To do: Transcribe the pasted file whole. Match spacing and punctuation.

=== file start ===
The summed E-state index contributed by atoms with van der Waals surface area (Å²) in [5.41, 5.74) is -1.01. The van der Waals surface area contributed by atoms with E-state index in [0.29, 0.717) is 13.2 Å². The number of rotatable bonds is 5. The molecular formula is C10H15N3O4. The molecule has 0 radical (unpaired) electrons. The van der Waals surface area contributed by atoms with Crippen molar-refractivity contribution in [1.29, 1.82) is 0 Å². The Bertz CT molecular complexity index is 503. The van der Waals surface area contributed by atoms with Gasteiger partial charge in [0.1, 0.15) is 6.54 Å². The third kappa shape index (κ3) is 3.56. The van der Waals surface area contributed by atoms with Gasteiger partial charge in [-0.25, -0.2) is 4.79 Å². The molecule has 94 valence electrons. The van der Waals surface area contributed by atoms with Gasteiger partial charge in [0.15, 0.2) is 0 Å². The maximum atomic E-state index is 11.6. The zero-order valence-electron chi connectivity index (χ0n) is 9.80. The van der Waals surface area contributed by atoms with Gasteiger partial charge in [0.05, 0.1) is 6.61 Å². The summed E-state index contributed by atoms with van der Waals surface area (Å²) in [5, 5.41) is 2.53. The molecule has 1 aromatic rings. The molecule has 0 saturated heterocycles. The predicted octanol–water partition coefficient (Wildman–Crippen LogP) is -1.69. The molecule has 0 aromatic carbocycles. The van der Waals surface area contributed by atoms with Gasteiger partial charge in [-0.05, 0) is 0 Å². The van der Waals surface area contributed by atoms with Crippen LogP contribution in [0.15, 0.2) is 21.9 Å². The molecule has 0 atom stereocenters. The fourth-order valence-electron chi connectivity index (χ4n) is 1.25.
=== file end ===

The summed E-state index contributed by atoms with van der Waals surface area (Å²) in [5.41, 5.74) is -1.01. The van der Waals surface area contributed by atoms with E-state index in [0.29, 0.717) is 13.2 Å². The number of rotatable bonds is 5. The molecular formula is C10H15N3O4. The molecule has 0 radical (unpaired) electrons. The van der Waals surface area contributed by atoms with Crippen molar-refractivity contribution in [1.29, 1.82) is 0 Å². The Bertz CT molecular complexity index is 503. The van der Waals surface area contributed by atoms with Gasteiger partial charge in [0.1, 0.15) is 6.54 Å². The third kappa shape index (κ3) is 3.56. The van der Waals surface area contributed by atoms with Gasteiger partial charge in [-0.25, -0.2) is 4.79 Å². The molecule has 94 valence electrons. The van der Waals surface area contributed by atoms with Gasteiger partial charge in [0.15, 0.2) is 0 Å². The maximum atomic E-state index is 11.6. The zero-order valence-electron chi connectivity index (χ0n) is 9.80. The van der Waals surface area contributed by atoms with Gasteiger partial charge in [0.05, 0.1) is 6.61 Å². The summed E-state index contributed by atoms with van der Waals surface area (Å²) in [5, 5.41) is 2.53. The molecule has 1 aromatic rings. The molecule has 0 saturated heterocycles. The predicted octanol–water partition coefficient (Wildman–Crippen LogP) is -1.69. The molecule has 0 aromatic carbocycles. The van der Waals surface area contributed by atoms with Gasteiger partial charge in [-0.05, 0) is 0 Å². The van der Waals surface area contributed by atoms with Crippen LogP contribution in [0.15, 0.2) is 21.9 Å². The molecule has 0 atom stereocenters. The fourth-order valence-electron chi connectivity index (χ4n) is 1.25.